During the last week, Danish media have informed us that the Conservatives entertain the idea that Anders Fogh Rasmussen’s successor as prime minister should be Bendt Bendtsen. Or Lene Espersen. Or Mads Lebech.
What are the chances, I hear you asking the political scientist.
As a general rule, the largest party in a coalition fills the position as prime minister and as we all know, the Liberals are 2,5 times the size of the Conservatives.
There have been some exceptions to this rule, but if we look closer at them, it gets even more obvious that the Conservatives don’t stand a chance to get to appoint the next prime minister.
Exception #1: The Zahle II Government 1913-1920.
If the Social Democrats had wanted it, then it is not unlikely that Thorvald Stauning could have become prime minister in 1913. In terms of votes and MPs, the Social Democrats were after all the largest party on the left side of the political spectrum. As it was, the party still lived by the rule that it would not enter government before it held a majority in parliament. Consequently, the Social Liberal leader C. Th. Zahle became prime minister by default. The Social Liberals, to this day, still haven’t understood this.
Exception #2: The Baunsgaard Government 1968-1971
In 1968, the Conservatives were the largest party in the Conservative – Liberal – Social Liberal coalition and if the general rule had applied, Poul Møller should have been prime minister. The problem was that the Conservatives needed something that would guarantee the Social Liberals’ loyalty. That “something” was the prime minister’s office and so Hilmar Baunsgaard became prime minister.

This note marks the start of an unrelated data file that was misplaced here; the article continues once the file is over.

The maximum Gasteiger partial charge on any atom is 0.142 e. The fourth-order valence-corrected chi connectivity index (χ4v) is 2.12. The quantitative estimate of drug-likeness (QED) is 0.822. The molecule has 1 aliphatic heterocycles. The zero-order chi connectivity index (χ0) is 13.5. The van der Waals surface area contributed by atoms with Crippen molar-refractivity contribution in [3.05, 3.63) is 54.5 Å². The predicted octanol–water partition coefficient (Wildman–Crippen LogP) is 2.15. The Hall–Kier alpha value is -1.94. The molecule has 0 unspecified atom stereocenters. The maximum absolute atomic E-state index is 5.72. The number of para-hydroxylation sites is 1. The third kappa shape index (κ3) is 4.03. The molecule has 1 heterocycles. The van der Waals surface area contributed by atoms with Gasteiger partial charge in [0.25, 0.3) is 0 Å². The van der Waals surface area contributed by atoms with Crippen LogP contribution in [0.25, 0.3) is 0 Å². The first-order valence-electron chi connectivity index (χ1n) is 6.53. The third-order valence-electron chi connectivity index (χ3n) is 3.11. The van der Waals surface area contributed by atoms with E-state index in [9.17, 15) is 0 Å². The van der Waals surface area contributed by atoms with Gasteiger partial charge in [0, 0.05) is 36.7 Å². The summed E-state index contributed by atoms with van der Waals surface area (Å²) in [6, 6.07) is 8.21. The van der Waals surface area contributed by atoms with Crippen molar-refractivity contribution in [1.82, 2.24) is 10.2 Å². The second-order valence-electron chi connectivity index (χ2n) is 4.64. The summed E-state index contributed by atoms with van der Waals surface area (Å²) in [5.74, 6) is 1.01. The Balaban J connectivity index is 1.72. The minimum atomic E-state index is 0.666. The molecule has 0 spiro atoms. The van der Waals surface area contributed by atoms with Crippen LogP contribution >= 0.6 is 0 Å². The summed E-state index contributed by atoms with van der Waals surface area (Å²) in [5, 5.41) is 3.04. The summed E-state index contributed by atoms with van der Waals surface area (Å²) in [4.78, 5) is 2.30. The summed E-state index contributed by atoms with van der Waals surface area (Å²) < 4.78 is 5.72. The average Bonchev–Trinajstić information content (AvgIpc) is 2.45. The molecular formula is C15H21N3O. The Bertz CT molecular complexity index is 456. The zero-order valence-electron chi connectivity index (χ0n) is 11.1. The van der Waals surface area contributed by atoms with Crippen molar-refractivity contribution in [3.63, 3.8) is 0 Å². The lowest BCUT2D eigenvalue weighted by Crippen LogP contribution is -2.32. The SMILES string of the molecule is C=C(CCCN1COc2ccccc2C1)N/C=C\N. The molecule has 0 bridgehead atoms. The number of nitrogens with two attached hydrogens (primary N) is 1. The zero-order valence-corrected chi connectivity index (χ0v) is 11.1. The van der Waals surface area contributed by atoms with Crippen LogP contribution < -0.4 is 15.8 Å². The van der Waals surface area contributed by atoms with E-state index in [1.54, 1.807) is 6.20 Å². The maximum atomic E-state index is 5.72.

Exception #3: The Schlüter Government 1982-1984
The 1979 election had yielded a potentially dangerous result for the moderate right – the Conservatives and the Liberals both won 22 seats in parliament. Things became a little clearer in 1981 when the Conservatives won 26 seats and the Liberals 20. Still, to many commentators Poul Schlüter wasn’t the obvious candidate compared with Henning Christophersen.
But Schlüter had an advantage as he was flexible in negotiations. Schlüter’s political masterpiece was that he during the spring and summer of 1982 managed to convince not only the Social Liberals but also the Progress Party that he would take them seriously at the negotiating table. Schlüter could guarantee the four-party government a parliamentary basis, Christophersen could not. Still, the Conservatives bought Liberal loyalty by giving the party control of the Foreign, Finance and Economy portfolios.
To sum up: If a Conservative politician wants to make it to the Prime Minister’s Office in the near future, he or she must be better to secure external support for the government than a Liberal competitor. Given the often fascinating relationship between the Conservatives and the Danish People’s Party since 2001, this is not a realistic scenario, not even if the government should come to depend on New Alliance or the Social Liberals.